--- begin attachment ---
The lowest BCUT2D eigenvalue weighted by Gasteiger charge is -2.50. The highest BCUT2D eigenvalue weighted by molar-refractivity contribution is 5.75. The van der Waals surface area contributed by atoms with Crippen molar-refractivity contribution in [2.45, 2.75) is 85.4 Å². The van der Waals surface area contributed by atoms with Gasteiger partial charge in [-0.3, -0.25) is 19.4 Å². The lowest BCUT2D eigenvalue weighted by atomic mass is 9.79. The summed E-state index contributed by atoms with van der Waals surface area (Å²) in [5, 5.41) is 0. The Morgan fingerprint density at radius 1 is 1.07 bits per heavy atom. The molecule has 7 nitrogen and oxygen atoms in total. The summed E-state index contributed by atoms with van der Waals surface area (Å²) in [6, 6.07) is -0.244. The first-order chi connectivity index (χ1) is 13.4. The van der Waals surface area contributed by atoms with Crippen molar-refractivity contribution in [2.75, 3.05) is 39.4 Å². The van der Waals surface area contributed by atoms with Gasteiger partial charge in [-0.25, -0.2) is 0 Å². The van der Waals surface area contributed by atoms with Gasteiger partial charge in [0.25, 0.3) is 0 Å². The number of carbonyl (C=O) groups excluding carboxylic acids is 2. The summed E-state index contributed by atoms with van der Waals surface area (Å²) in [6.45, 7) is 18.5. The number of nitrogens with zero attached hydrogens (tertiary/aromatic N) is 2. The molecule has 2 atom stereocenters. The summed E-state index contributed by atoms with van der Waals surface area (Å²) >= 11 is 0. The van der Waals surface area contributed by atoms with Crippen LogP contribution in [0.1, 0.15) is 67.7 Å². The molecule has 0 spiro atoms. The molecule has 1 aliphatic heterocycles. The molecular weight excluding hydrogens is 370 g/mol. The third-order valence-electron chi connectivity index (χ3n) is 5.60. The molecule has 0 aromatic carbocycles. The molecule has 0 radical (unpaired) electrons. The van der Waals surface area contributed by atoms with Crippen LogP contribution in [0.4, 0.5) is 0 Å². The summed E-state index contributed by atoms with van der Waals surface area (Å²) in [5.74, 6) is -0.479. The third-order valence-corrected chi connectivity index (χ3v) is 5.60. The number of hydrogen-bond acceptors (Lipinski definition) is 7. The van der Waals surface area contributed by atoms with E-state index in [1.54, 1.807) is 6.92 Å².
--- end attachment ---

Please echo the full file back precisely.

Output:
The lowest BCUT2D eigenvalue weighted by Gasteiger charge is -2.50. The highest BCUT2D eigenvalue weighted by molar-refractivity contribution is 5.75. The van der Waals surface area contributed by atoms with Crippen molar-refractivity contribution in [2.45, 2.75) is 85.4 Å². The van der Waals surface area contributed by atoms with Gasteiger partial charge in [-0.3, -0.25) is 19.4 Å². The lowest BCUT2D eigenvalue weighted by atomic mass is 9.79. The summed E-state index contributed by atoms with van der Waals surface area (Å²) in [5, 5.41) is 0. The Morgan fingerprint density at radius 1 is 1.07 bits per heavy atom. The molecule has 7 nitrogen and oxygen atoms in total. The summed E-state index contributed by atoms with van der Waals surface area (Å²) in [6, 6.07) is -0.244. The first-order chi connectivity index (χ1) is 13.4. The van der Waals surface area contributed by atoms with Crippen molar-refractivity contribution in [2.75, 3.05) is 39.4 Å². The van der Waals surface area contributed by atoms with Gasteiger partial charge in [-0.25, -0.2) is 0 Å². The van der Waals surface area contributed by atoms with Gasteiger partial charge in [0.25, 0.3) is 0 Å². The number of carbonyl (C=O) groups excluding carboxylic acids is 2. The summed E-state index contributed by atoms with van der Waals surface area (Å²) in [6.45, 7) is 18.5. The number of nitrogens with zero attached hydrogens (tertiary/aromatic N) is 2. The molecule has 2 atom stereocenters. The summed E-state index contributed by atoms with van der Waals surface area (Å²) >= 11 is 0. The van der Waals surface area contributed by atoms with Crippen LogP contribution in [0.1, 0.15) is 67.7 Å². The molecule has 0 spiro atoms. The molecule has 1 aliphatic heterocycles. The molecular weight excluding hydrogens is 370 g/mol. The third-order valence-electron chi connectivity index (χ3n) is 5.60. The molecule has 0 aromatic carbocycles. The molecule has 0 radical (unpaired) electrons. The van der Waals surface area contributed by atoms with Crippen LogP contribution in [0.4, 0.5) is 0 Å². The summed E-state index contributed by atoms with van der Waals surface area (Å²) in [5.74, 6) is -0.479. The third-order valence-corrected chi connectivity index (χ3v) is 5.60. The number of hydrogen-bond acceptors (Lipinski definition) is 7. The van der Waals surface area contributed by atoms with E-state index in [1.54, 1.807) is 6.92 Å².